Ireland find cold comfort against France
Four tries for Joe Schmidt’s side secured a bonus point ahead of final trip to Cardiff
Ireland 26 France 14
With France having found their mojo last time out against Scotland, Ireland put that result in perspective by also finding theirs with this utterly commanding bonus point win. It made for a satisfying Six Nations farewell at the Aviva Stadium for Joe Schmidt and Rory Best.
As expected, Ireland did to France what Leinster had done to Toulouse in the RDS last January, monopolising possession through the quality of their set-piece play, hard carrying, resourcing of the ruck and discipline, thus making France defend ad nauseum.
There was also more energy and line speed to their defensive work, such as it was, and in contact.
As ever, the ferocious work-rate of man-of-the-match James Ryan and CJ Stander set the benchmark, and the enforced introduction of Jack Conan only added to the carrying game. Cian Healy and Tadhg Furlong also generated the kind of go-forward momentum absent in the previous three games.
Behind them, Conor Murray was sharper in all he did and it was good to see hum clearly relish the physical stuff, while Johnny Sexton pulled the strings masterfully. There were some nice strike moves and clever variations in Ireland’s kicking game, with the classy Garry Ringrose and Jordan Larmour both finding space in behind. Keith Earls was, again, electric, and moved alongside Tommy Bowe as Ireland’s second leading try scorer of all time with his 30th Test try.
It says much about Ireland’s dominance that they will feel frustrated not to have been more clinical, and also to concede two late tries, which served to give the score-line a completely misleading perspective.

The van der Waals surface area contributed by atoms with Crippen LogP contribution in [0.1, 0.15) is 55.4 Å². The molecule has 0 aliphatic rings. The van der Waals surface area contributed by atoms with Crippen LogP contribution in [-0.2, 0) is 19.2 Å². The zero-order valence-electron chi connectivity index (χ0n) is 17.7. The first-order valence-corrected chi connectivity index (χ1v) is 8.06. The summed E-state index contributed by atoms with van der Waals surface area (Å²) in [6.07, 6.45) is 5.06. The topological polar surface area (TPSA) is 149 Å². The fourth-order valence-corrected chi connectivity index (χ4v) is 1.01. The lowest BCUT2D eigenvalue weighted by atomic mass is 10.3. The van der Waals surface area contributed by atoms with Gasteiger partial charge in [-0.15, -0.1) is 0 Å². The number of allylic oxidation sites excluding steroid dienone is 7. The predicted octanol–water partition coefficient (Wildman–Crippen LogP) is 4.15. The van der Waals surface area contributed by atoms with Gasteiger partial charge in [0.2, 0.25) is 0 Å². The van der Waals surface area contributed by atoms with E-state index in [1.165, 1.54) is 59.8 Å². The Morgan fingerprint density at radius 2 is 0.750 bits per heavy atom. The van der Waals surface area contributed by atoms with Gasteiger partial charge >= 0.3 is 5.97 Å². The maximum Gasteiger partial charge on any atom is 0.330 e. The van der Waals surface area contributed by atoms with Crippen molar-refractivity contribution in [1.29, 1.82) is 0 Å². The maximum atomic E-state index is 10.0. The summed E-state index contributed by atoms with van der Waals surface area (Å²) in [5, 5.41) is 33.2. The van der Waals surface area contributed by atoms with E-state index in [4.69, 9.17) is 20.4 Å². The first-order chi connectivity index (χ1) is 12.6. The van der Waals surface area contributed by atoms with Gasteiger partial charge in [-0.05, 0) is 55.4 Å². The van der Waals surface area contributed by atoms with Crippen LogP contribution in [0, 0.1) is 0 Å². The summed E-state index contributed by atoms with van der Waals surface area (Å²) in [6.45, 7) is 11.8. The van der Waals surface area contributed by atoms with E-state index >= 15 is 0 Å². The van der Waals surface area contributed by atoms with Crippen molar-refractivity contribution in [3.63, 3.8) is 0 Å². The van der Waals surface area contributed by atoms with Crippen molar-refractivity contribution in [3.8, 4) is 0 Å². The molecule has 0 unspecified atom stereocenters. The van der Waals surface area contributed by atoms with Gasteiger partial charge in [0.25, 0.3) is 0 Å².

By contrast, Ireland’s flying start re-enforced the high cost of that first missed attacking lineout in Rome a fortnight ago. The opening try here emanated from their clever exit strategy from France’s kick-off. Murray passed behind the first pod of forwards to Sexton and Bundee Aki to shift the ball onto Ringrose. In delaying his kick, Ringrose further pulled the French backs forward, to find space in behind.
This in turn meant Larmour, called up in place of Rob Kearney due to a calf injury, had time to run back the return kick by Thomas Ramos and also find space in behind, forcing the retreating Damian Penaud to concede the lineout. The excellent Iain Henderson called the throw on himself, and Best broke off on the blind side of the drive to score. Sexton even landed the touchline conversion.
There was a scare for the home crowd and team alike when Romain Ntamack crosskicked off a scrum to Penaud. Larmour seemed to misjudge the flight of the ball as Penaud reclaimed it off the deck, passing inside for Ramos to round the posts, but he knew he had knocked it forward in the air.